Question: Hey, I'm 14 years old and I want to know if I can build muscle without supplements, protein bars and shakes, or a hardgainer diet. Note that I currently have a daily intake of 50-70 grams of protein. I also drink 10 glasses of water every day.
Answer: Brigham, thanks for the question. It's an important one to ask before you even consider spending any of your hard-earned dough on supplements...
...So I'll get right to answering it – Yes, you most definitely can build muscle, and plenty of it, without any supplements. There are plenty of guys out there who take no supplements at all, yet they managed to upgrade their physiques from frail to freak-of-nature status.
The fact of the matter is that many (if not most) supplements on the market are garbage; and thus, only act as an alternative to flushing your money down the toilet.
I'm not saying that all supplements suck, because there are some great products that do help you build muscle. However, even the best supplements only give you a slight edge; and that's assuming you're doing everything else correctly to begin with (i.e. diet, sleep, training). See weight lifting supplements for more on this topic.
You also asked if you need to be on a "hardgainer diet" to gain muscle, but it's not clear to me what exactly you were referring to with this term.
If you were referring to the name of a specific diet system (e.g. Atkins Diet, Anabolic Diet, etc.), then the answer is no. There are a bazillion different diets systems out there that you could possibly use to gain muscle. On the other hand, if you were simply using "hardgainer diet" as a general term for a high protein/high-calorie diet, then yes, that is a requirement for building muscle...
...Although most gym-goers don't follow this practice, you gotta put some real effort into your diet if you want to gain more than just a minimal amount of mass. While training is essential, your diet can make or break your muscle building results.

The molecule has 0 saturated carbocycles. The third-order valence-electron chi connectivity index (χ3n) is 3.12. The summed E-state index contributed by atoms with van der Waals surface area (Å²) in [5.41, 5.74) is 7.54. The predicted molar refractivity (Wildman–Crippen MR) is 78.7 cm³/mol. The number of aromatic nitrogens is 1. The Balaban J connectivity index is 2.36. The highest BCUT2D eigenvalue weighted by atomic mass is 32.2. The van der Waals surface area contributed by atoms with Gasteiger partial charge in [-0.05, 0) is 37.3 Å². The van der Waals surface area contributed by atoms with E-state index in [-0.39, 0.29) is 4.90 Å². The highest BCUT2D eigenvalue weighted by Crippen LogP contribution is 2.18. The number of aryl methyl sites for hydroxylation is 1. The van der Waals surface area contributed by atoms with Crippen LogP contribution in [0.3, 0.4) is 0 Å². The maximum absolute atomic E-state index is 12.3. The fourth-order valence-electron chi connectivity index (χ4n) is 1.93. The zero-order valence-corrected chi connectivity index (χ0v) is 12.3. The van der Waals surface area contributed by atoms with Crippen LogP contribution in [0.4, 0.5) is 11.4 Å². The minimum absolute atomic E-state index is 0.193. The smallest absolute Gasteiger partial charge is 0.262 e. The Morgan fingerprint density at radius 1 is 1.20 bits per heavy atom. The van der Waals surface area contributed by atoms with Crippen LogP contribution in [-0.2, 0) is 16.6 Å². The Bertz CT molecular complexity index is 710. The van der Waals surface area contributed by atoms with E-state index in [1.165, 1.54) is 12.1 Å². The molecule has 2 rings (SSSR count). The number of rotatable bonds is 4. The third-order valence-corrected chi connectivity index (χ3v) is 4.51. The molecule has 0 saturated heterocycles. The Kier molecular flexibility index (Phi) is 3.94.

As for how to go about making a basic diet plan, read this how-to bodybuilding diet article, and follow its guidelines for the "bulking" diet.
In terms of protein, unless you only weigh 50-70 lbs, then 50-70 grams per day is not enough. As you'll discover when you read the bodybuilding diet guide (previous link), you should increase your protein intake so that you're eating 1.0-1.5 grams of protein per pound of bodyweight, each day...
...This is where a simple whey protein supplement can be helpful/convenient, because getting all your protein from whole foods can be a little challenging.
But again, whey (or any other supp) is NOT a necessity. Although it may be a bit difficult to get all your protein requirements from regular whole food, it's far from impossible. As I mentioned in my article on article on whey protein myths, I did just that for about a year when I began lifting at age 15, because my parents wouldn't let me buy whey protein powder (they *thought* it was dangerous).
If you have trouble eating enough protein, and protein supplements are out of the question, don't fret. I have a few quick suggestions for cost-effective, easy-to-prepare and easy-to-consume foods that are high in protein: milk, eggs and canned tuna. They may not be the most delicious foods, but they get the job done quick, and without breaking the bank. For a much longer list of high protein foods, see muscle building foods.
It's great that you're getting into weight lifting at your age. Just be patient and don't be overzealous in your training by adding weight at the expense of proper form. I realize you didn't ask about training in your question, but I am making this point because you're 14 and more likely to push it past the limit. It may seem highly unlikely that you'll get injured, but just trust me on this – I ignored this advice when I was around your age and had to learn the hard way that I wasn't invincible.
But if you make proper technique a habit and remain committed to your diet and training regimen, you'll be an animal by the time you're in you late teens – with or without supps.